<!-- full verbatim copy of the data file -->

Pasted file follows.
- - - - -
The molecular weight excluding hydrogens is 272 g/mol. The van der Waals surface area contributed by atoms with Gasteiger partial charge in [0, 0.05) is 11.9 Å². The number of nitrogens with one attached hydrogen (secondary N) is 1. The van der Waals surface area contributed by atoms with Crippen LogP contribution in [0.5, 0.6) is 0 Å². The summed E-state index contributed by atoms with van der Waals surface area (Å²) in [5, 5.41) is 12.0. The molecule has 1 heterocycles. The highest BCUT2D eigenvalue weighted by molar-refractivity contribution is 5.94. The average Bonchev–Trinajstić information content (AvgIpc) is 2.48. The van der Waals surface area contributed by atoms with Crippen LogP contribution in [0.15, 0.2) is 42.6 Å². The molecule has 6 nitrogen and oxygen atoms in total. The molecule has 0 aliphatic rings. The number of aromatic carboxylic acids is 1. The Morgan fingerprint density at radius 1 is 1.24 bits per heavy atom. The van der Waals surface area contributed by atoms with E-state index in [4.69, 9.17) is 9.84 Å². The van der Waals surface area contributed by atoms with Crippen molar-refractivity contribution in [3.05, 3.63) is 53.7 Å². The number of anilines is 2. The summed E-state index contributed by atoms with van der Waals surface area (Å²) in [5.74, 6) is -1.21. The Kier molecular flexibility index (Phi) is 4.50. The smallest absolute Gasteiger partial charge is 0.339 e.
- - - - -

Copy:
The molecular weight excluding hydrogens is 272 g/mol. The van der Waals surface area contributed by atoms with Gasteiger partial charge in [0, 0.05) is 11.9 Å². The number of nitrogens with one attached hydrogen (secondary N) is 1. The van der Waals surface area contributed by atoms with Crippen LogP contribution in [0.5, 0.6) is 0 Å². The summed E-state index contributed by atoms with van der Waals surface area (Å²) in [5, 5.41) is 12.0. The molecule has 1 heterocycles. The highest BCUT2D eigenvalue weighted by molar-refractivity contribution is 5.94. The average Bonchev–Trinajstić information content (AvgIpc) is 2.48. The van der Waals surface area contributed by atoms with Crippen LogP contribution in [0.15, 0.2) is 42.6 Å². The molecule has 6 nitrogen and oxygen atoms in total. The molecule has 0 aliphatic rings. The number of aromatic carboxylic acids is 1. The Morgan fingerprint density at radius 1 is 1.24 bits per heavy atom. The van der Waals surface area contributed by atoms with E-state index in [4.69, 9.17) is 9.84 Å². The van der Waals surface area contributed by atoms with Crippen molar-refractivity contribution in [3.05, 3.63) is 53.7 Å². The number of anilines is 2. The summed E-state index contributed by atoms with van der Waals surface area (Å²) in [5.74, 6) is -1.21. The Kier molecular flexibility index (Phi) is 4.50. The smallest absolute Gasteiger partial charge is 0.339 e.